The Open Door Web Site
Part VII : Reproduction in Flowering Plants
Flowers and Reproduction Summary (useful for revision)
The daisy is pollinated by a variety of animals
The Passion flower has a complicated structure
The Sweet Pea's flower structure allows only
REPRODUCTION IN PLANTS
The Structure of insect-pollinated Flowers
Some of these flowers have a simple structure and can be pollinated by many different types of animals. Other flowers have a more specialized structure and depend on one type of insect, or another type of animal, to pollinate them.
Simple Flower Structure
The buttercup is a good example of simple flower structure. The petals are shiny yellow and have lines on them which lead the insects towards the nectaries. These lines are called `guidelines" because they guide the insect towards the nectar.
Each buttercup flower has many stamens. When these are mature they stand upright with the anthers open. Each pollen grain is sticky and spiky which makes it easier for it to be picked up by the hairy bodies of the insects as they walk over the flower. In the centre of each buttercup flower there is a large number of carpels. These are the female parts of the flower. Every carpel contains one egg (ovule). The top of the carpel is slightly pointed and covered with short, thick hairs. This is called the stigma and it is this part of the carpel which collects the pollen from insect bodies.
The daisy : A composite flower
The daisy is pollinated by a variety of animals which are attracted to it by its bright yellow centre and white petals. The daisy, however, is not one flower. It is made up of two types of small flowers which are arranged to give the impression of being a single flower. This makes the group of small flowers more conspicuous.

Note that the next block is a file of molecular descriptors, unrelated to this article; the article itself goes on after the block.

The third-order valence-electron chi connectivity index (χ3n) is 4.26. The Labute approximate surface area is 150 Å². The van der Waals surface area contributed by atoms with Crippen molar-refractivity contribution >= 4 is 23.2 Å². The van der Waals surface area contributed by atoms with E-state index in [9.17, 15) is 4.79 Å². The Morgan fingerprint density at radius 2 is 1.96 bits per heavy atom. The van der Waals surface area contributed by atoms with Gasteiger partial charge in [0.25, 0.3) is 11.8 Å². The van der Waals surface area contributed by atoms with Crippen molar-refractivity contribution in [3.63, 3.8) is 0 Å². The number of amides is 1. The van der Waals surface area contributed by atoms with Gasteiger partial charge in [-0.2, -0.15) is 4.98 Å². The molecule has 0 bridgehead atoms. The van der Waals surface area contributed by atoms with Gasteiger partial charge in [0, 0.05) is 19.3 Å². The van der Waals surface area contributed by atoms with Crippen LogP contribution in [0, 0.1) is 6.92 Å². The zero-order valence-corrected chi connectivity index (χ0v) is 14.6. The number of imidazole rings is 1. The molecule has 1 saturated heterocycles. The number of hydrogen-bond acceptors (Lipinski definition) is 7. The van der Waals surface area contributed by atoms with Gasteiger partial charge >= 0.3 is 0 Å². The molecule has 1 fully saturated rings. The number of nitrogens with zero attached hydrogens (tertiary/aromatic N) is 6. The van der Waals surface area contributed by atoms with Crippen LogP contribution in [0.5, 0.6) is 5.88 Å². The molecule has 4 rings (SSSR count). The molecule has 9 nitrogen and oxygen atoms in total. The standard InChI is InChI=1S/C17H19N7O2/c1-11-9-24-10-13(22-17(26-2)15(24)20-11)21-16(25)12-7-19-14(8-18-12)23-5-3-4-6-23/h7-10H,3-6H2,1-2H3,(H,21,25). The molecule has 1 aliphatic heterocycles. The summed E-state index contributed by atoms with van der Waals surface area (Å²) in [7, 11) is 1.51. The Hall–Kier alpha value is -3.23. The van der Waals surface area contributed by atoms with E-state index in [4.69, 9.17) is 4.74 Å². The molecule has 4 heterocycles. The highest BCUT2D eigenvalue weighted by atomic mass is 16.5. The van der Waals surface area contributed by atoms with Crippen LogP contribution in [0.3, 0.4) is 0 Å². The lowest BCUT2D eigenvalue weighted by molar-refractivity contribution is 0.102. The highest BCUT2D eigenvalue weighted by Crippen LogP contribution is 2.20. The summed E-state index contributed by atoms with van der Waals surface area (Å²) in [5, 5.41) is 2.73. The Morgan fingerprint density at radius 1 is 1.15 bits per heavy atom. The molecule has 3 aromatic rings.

Complicated Flower Structure
There are many different types of complicated flowers which depend on a particular insect or another animal to pollinate them. In return the insect receives nectar and pollen, since the flower produces enough pollen for its own needs and those of' the visiting insect.
The Sweet Pea Flower
Many flowers have complicated structures which allow them to be pollinated by only one type of insect. The sweet pea is an excellent example. Its flower structure allows only the bee to enter because other insects do not have the correct size or mass. The petals of the sweet pea flower are not all alike. There is a large petal at the top, called the standard, and two side ("wing') petals. At the bottom of the flower there are two petals joined together to form a boat shape, called the keel.
It is inside the keel petal that the stamens, stigma and style are to be found. The nectar is stored just over the filaments of the anthers. When the bee enters the flower, its mass pulls down the keel and the anthers or the stigma move up and touch the underside of the bee's body. In this way the bee gains access to the nectar and also carries the pollen from one sweet pea flower to another.
The petals of some orchids are arranged to look like a female bee. The petals even take the shape of the antennae and wings of the insect. The flower even smells like a female bee. The male bees are fooled enough to try to mate with the orchid flower. As they do so they transfer pollen from one orchid to another.
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